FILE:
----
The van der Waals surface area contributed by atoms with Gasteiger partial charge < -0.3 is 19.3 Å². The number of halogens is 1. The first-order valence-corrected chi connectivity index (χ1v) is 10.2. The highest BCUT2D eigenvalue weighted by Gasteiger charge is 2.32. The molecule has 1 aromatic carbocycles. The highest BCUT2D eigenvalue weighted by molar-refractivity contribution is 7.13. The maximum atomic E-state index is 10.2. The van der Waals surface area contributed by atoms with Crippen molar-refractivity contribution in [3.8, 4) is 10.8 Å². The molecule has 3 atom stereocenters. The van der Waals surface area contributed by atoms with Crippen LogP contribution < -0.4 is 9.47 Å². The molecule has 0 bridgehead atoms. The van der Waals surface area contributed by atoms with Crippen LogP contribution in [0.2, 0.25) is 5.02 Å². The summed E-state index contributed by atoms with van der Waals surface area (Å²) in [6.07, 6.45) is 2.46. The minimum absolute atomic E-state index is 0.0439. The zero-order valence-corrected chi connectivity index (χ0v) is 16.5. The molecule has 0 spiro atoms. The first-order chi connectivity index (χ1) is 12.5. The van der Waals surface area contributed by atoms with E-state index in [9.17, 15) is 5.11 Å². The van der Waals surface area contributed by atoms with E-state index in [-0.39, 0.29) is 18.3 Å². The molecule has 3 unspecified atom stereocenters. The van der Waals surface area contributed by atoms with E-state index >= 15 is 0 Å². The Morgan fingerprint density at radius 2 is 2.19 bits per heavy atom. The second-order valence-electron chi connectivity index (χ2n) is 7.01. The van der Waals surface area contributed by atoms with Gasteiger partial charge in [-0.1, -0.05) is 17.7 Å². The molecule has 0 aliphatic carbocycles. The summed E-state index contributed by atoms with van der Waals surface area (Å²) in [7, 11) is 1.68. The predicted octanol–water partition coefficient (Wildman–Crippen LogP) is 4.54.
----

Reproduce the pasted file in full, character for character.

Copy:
The van der Waals surface area contributed by atoms with Gasteiger partial charge < -0.3 is 19.3 Å². The number of halogens is 1. The first-order valence-corrected chi connectivity index (χ1v) is 10.2. The highest BCUT2D eigenvalue weighted by Gasteiger charge is 2.32. The molecule has 1 aromatic carbocycles. The highest BCUT2D eigenvalue weighted by molar-refractivity contribution is 7.13. The maximum atomic E-state index is 10.2. The van der Waals surface area contributed by atoms with Crippen molar-refractivity contribution in [3.8, 4) is 10.8 Å². The molecule has 3 atom stereocenters. The van der Waals surface area contributed by atoms with Crippen LogP contribution < -0.4 is 9.47 Å². The molecule has 0 bridgehead atoms. The van der Waals surface area contributed by atoms with Crippen LogP contribution in [0.2, 0.25) is 5.02 Å². The summed E-state index contributed by atoms with van der Waals surface area (Å²) in [6.07, 6.45) is 2.46. The minimum absolute atomic E-state index is 0.0439. The zero-order valence-corrected chi connectivity index (χ0v) is 16.5. The molecule has 0 spiro atoms. The first-order chi connectivity index (χ1) is 12.5. The van der Waals surface area contributed by atoms with E-state index in [9.17, 15) is 5.11 Å². The van der Waals surface area contributed by atoms with E-state index in [-0.39, 0.29) is 18.3 Å². The molecule has 3 unspecified atom stereocenters. The van der Waals surface area contributed by atoms with E-state index >= 15 is 0 Å². The Morgan fingerprint density at radius 2 is 2.19 bits per heavy atom. The second-order valence-electron chi connectivity index (χ2n) is 7.01. The van der Waals surface area contributed by atoms with Gasteiger partial charge in [-0.1, -0.05) is 17.7 Å². The molecule has 0 aliphatic carbocycles. The summed E-state index contributed by atoms with van der Waals surface area (Å²) in [7, 11) is 1.68. The predicted octanol–water partition coefficient (Wildman–Crippen LogP) is 4.54.